The Divine Lamp

The unfolding of thy words gives light; it imparts understanding to the simple…Make thy face shine upon thy servant, and teach me thy statutes

Father Callan’s Commentary on Colossians 1:24-29

Posted by Dim Bulb on July 16, 2013

This post opens with Fr. Callan’s brief summary of verses 24-29, followed by more detailed notes.

THE APOSTLE’S COMMISSION

A Summary of Colossians 1:24-29~Paul tells the Colossians that he is suffering on their account, but that this is a source of joy to him since his afflictions help the Church to contribute her part toward the sufferings of Christ; for God has commissioned him a servant of the Church for the purpose of making known the long-hidden mystery that Gentiles, as well as Jews, are to be embraced in the one Church of Christ, thus becoming heirs of heavenly glory. This is the universal doctrine St. Paul proclaims, laboring and striving with the help of divine power.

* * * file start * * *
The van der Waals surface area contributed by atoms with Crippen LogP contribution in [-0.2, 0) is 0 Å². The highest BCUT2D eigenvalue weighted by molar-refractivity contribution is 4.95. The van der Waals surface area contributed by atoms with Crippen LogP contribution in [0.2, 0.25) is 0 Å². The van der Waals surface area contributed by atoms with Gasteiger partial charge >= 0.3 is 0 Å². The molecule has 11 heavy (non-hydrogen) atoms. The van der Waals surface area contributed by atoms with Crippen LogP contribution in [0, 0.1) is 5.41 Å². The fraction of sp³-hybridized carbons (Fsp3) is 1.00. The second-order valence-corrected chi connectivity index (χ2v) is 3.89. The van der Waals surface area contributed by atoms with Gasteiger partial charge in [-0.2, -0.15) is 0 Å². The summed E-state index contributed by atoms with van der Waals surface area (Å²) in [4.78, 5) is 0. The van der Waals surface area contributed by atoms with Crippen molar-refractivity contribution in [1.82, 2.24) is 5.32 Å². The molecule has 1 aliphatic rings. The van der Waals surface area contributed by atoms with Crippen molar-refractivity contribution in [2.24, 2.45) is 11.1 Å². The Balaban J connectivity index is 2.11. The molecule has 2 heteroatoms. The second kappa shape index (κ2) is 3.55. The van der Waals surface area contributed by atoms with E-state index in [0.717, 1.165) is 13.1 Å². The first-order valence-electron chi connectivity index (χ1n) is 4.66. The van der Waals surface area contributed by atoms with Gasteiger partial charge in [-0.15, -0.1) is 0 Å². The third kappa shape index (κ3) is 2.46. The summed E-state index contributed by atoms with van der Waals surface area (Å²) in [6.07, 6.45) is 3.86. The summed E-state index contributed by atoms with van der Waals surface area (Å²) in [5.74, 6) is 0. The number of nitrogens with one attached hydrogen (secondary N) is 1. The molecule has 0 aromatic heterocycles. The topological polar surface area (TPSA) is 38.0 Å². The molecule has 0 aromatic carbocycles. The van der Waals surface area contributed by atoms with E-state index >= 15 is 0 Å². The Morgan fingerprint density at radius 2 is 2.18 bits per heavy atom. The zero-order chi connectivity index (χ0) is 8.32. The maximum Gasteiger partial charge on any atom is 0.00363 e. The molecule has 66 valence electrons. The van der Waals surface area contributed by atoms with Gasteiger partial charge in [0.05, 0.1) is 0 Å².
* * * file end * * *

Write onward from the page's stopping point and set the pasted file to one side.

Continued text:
24. Now I rejoice in my sufferings for you, and fill up those things that are wanting of the sufferings of Christ, in my flesh, for his body, which is the church.

The qui (“who rejoice”)  of the Vulgate at the beginning of this verse is not supported by the best Greek MSS.  St. Paul will explain in the verses that follow (up to Col 2:3 inclusive), why he is writing to a Church he has not founded, nor ever visited.

Now I rejoice, etc. The Apostle is in prison for preaching to pagans the same Gospel that the Colossians have received, and he rejoices on their behalf, because of the spiritual benefits his afflictions bring to them and to the Church.